Beer Review: Dogfish Head 75 Minute IPA
An easy-drinking IPA spiked with maple syrup
Today on The Daily Meal
A longtime favorite at the Rehoboth Beach, Del., Dogfish Head brewpub, 75 Minute IPA just hit the retail market in January and is now available in 25 states. You wouldn’t expect Sam Calagione to do anything less than surprising at this point, and this beer was concocted by blending 60 Minute IPA with 90 Minute IPA, adding maple syrup, then bottle conditioning it. Maple syrup in an IPA? Yes.
So, how does the maple syrup play out upon drinking? Quite well. It doesn’t creep in until mid-palate, when it subtly subdues the Cascade hops, then vanishes when the bite of these bittering agents hits the back of the throat. The syrup serves to coat the beer with a gentle sweetness not normally found in an IPA. As the beer warms, the hops begin to cede more and more to the syrup. It’s almost as if the maple sweetness wraps the beer up inside itself.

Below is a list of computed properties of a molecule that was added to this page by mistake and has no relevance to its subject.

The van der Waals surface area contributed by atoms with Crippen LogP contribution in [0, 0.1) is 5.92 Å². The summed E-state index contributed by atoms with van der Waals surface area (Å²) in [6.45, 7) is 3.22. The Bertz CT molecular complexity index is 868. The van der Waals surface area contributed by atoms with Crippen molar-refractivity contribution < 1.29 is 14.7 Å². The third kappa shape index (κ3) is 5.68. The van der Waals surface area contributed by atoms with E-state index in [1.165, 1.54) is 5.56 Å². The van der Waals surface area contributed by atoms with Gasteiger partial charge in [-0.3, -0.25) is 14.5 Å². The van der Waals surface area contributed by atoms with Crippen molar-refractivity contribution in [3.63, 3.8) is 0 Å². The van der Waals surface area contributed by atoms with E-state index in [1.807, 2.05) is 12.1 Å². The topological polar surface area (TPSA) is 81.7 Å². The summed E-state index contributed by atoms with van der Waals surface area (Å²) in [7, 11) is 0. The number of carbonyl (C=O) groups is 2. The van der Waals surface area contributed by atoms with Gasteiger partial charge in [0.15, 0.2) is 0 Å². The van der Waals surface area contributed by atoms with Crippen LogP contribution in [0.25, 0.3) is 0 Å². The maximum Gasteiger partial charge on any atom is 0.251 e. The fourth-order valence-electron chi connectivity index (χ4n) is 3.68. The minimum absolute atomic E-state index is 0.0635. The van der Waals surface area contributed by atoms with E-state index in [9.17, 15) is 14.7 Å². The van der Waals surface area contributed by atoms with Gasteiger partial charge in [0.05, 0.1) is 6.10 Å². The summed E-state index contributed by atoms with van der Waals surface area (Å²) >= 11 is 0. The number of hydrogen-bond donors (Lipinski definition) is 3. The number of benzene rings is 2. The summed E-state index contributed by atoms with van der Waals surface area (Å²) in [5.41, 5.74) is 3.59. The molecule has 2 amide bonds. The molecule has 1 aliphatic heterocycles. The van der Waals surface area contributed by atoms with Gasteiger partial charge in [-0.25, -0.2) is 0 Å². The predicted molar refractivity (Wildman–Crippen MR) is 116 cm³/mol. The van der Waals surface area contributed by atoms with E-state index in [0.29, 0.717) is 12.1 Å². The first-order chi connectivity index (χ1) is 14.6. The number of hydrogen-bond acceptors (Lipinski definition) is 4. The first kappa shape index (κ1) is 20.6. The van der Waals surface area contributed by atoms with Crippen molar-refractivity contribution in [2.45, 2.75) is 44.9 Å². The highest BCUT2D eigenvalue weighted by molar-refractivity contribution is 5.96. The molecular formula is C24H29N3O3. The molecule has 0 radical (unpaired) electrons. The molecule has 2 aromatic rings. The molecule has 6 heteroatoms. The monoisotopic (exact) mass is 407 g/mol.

Working backwards from taste, the mouthfeel is soft — it doesn’t call attention to itself at all. The body is straightforward, though a critic might accuse it of creeping slightly toward the thin side. The nose is redolent of fresh hops, which is logical given that the label on 750-ml bottle boasts its contents are "dry-hopped out the bejeezum boards."
Other than the unusual combination of ingredients, it’s the head that’s most remarkable. The beige, two-fingers-or-more head refuses to dissipate even after 10 minutes. Once the natural carbonation does recede, it leaves daubs of sticky lacing in its wake. The brew itself is a dark straw-to-golden color that gets deeper as you approach the bottom, thanks to sediment from the bottle conditioning.
If you’re into IPAs, this is a beer that drinks easily, so by the time you get to the bottom, you may just start to tipsily wonder if there’s some sort of witchcraft at play, with mad genius Calagione smirking over the spell of a triad of 75s: 75 Minute IPA, registering 7.5 percent ABV, bottled exclusively in 750-ml containers.
— Tara Nurin, The Drink Nation
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